What Scotland Taught Me
What Scotland Taught Me
Molly Ringle

Fresh out of high school, Eva Sonneborn is headed to Scotland with her best friends: scholarly, sarcastic Laurence; gorgeous, ghost-seeing Amber; and responsible, sweet Shannon. They plan to spend the next six months in Edinburgh, enjoying an adventure-filled work-abroad journey before parting ways for college.

But when Eva meets Gil, a local bartender, she figures a little innocent flirting won't hurt her relationship with Tony, her ever-faithful boyfriend back home. But just when things turn less innocent with Gil, the trip starts throwing curveballs at not only her but her friends too. By the end of the trip, they've all fallen in love, sometimes with the wrong people - and with consequences that may tear their friendship apart forever...



ISBN ebook: 978-1-926760-46-9
FICTION | Coming of Age
Word Count: 99,800
List Price: $4.99
October 2010



Praise

"Ringle sure knows how to pace a romance." - Forever Young Adult

“When you open a Molly Ringle book, you know you’re in for a treat. ...If you love great characters, humor, and a story that will keep you thoroughly entertained... Two thumbs up and a hearty recommend.” Doralynn Kennedy - author of Sleeping With Skeletons

“Eva’s voice, expressed in first-person, is engaging from the first paragraph — both in her head, as narrator, and in dialogue with her peers. She’s smart and sassy without being disrespectful, and her quirky observations about self, friends, and the alien world of Scotland keep the story fresh and realistic.” Dark Divas Reviews

“...I laughed out loud over some of the antics of these four friends. If you're looking for a story with a different storyline, fun characters and you enjoy reading Young Adult themes then you definitely have to pick this one up!” Night Owl Reviews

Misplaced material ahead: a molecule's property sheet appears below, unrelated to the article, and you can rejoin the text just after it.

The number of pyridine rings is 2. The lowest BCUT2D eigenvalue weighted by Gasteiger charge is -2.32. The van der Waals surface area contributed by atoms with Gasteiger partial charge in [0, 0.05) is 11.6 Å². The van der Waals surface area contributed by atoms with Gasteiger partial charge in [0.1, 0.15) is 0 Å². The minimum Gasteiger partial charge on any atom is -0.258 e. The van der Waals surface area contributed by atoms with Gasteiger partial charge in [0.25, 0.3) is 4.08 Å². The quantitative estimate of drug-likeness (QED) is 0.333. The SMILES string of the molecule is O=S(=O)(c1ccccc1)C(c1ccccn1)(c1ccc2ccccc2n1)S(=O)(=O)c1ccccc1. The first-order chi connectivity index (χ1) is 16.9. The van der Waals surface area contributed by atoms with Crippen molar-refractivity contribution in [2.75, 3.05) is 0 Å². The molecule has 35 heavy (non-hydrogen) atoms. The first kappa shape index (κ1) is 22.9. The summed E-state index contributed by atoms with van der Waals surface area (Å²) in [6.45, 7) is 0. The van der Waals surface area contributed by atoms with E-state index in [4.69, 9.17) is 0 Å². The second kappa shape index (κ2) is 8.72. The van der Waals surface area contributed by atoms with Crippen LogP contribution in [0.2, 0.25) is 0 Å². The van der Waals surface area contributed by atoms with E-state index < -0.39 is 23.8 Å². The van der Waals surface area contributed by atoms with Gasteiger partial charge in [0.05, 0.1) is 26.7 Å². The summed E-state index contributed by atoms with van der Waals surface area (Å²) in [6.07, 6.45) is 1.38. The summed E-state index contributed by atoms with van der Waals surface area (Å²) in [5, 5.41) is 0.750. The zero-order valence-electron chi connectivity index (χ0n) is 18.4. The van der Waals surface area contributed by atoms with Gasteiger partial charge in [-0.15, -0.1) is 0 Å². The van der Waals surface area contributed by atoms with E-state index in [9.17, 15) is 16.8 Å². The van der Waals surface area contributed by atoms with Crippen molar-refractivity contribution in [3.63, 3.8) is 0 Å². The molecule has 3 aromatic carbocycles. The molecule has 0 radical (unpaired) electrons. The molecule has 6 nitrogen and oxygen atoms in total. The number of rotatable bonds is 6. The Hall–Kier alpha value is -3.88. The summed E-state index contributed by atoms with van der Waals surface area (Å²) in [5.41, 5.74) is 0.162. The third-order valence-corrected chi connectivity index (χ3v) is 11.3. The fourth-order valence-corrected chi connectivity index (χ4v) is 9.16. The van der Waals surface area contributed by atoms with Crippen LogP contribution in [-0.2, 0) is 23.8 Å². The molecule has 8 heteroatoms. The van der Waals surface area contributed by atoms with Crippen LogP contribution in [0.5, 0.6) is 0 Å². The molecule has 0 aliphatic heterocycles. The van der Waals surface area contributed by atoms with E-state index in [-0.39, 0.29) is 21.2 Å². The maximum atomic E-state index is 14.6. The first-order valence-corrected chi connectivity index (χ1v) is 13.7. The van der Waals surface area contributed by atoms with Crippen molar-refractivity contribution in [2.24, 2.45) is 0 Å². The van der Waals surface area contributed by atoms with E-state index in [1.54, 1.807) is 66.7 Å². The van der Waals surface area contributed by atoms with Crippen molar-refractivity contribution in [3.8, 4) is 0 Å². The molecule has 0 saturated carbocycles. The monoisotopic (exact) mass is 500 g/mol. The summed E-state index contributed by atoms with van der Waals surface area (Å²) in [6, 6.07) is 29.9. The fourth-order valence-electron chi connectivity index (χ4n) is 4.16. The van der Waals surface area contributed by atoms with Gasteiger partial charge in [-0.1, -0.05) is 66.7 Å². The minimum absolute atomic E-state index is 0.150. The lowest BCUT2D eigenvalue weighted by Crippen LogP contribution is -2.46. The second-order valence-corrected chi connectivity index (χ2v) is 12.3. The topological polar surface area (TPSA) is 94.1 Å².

Excerpt

Amber slid a note onto my knee, jarring me out of my obsessive thoughts. As the plane’s engines droned in my ears like wasps, I wiped my sweaty palms and picked up the quarter-sheet of notebook paper, torn neatly along the edges. The reading light over my head cast a circle of brightness onto the words. “Three things you want to do in Scotland,” my cousin Shannon’s tidy handwriting said across the top. She had underlined it, and left the rest of the page blank.

Okay. Good. A distraction from middle-of-the-night musings on how this plane might crash into a glacier in Greenland. Or how I already missed my parents and my dog, back in Oregon. Or the small detail that none of us had ever been to Scotland before, and we ought to be starting college right now, not jetting off to the UK, so what the hell were we thinking?

And then there was the whole issue about my boyfriend Tony...

Deep breath.

My three best friends were in this lifeboat (or 747) with me, I reminded myself. Friends helped.

I looked to my left and found Amber studying a note similar to mine, her sparkly blue thumbnail tapping her lips.

Shannon handed me another note across Amber’s chest. “Here. Pass it to Laurence.”

I turned to my right, expecting Laurence to be asleep. A while back he had thrown his long brown coat over himself, coughing and snorting, and tried to curl his tall frame into the seat. But now his arm emerged, plucked the paper from me, and descended back into his cocoon. All I could see was his reddish-blond hair, rumpled from his attempts to get comfortable with the dinky airline pillow.

“Little late for a pop quiz,” I told Shannon.

She was already filling out her own answers with her clear-cased blue pen. “We weren’t sleeping anyway.”